It means thousands more customers will be able to choose from 3,000 Iceland products on Uber Eats’ website or app, for delivery in as little as 20 minutes.
Iceland launched its Uber Eats service from its Hackney branch in London in 2020 before rolling it out beyond the capital last year. The next 200 stores are to be added to the Uber Eats platform from April.
“Iceland is committed to delivering a wide range of everyday essentials as well as big brand products at great value,” said Iceland trading director Andrew Staniland.
“Finding solutions to make customers’ lives easier is key and this partnership does just that.”
Matthew Price, Uber Eats General Manager UK, said: “This is another great stride in our quest to bring the high street to the nation’s doorstep.”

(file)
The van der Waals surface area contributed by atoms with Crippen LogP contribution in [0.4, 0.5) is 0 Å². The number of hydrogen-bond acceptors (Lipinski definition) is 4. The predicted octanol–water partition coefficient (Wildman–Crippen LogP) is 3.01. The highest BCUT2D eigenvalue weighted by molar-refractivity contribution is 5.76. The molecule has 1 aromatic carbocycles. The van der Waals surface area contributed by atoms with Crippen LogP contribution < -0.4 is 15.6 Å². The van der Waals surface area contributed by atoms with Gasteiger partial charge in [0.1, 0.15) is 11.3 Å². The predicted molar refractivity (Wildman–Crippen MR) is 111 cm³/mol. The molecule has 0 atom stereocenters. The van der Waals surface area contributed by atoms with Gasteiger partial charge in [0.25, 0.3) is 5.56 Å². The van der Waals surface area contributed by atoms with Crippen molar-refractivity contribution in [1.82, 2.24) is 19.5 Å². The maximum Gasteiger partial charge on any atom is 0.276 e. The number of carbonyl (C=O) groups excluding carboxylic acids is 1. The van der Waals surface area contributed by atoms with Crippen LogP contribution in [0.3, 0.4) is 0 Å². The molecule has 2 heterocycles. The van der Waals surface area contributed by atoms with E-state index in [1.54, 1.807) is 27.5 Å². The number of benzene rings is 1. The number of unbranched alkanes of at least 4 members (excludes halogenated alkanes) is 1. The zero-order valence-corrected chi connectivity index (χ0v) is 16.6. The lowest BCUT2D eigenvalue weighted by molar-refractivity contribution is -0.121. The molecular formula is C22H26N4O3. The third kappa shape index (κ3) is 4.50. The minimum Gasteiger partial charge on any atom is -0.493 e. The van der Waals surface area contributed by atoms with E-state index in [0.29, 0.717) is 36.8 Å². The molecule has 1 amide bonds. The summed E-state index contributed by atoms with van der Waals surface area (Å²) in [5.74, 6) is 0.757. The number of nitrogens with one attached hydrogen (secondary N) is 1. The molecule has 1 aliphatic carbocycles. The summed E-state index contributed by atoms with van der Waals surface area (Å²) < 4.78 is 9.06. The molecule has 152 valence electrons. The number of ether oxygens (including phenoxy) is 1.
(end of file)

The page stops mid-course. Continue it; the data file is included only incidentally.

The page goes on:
Iceland said Uber Eats was the only on-demand home delivery platform it was working with.
Uber Eats’ rival Deliveroo has secured or expanded partnerships with several retailers in the pandemic, including Waitrose, Morrisons and Co-op. Both Uber Eats and Deliveroo have partnered with Sainsbury’s.
For Iceland, the Uber Eats partnership has come alongside a major scaling up of its own online service, which has seen its peak home delivery capacity increase by a claimed 375% since 2020. Last year it also began offering scheduled same-day delivery slots for the first time.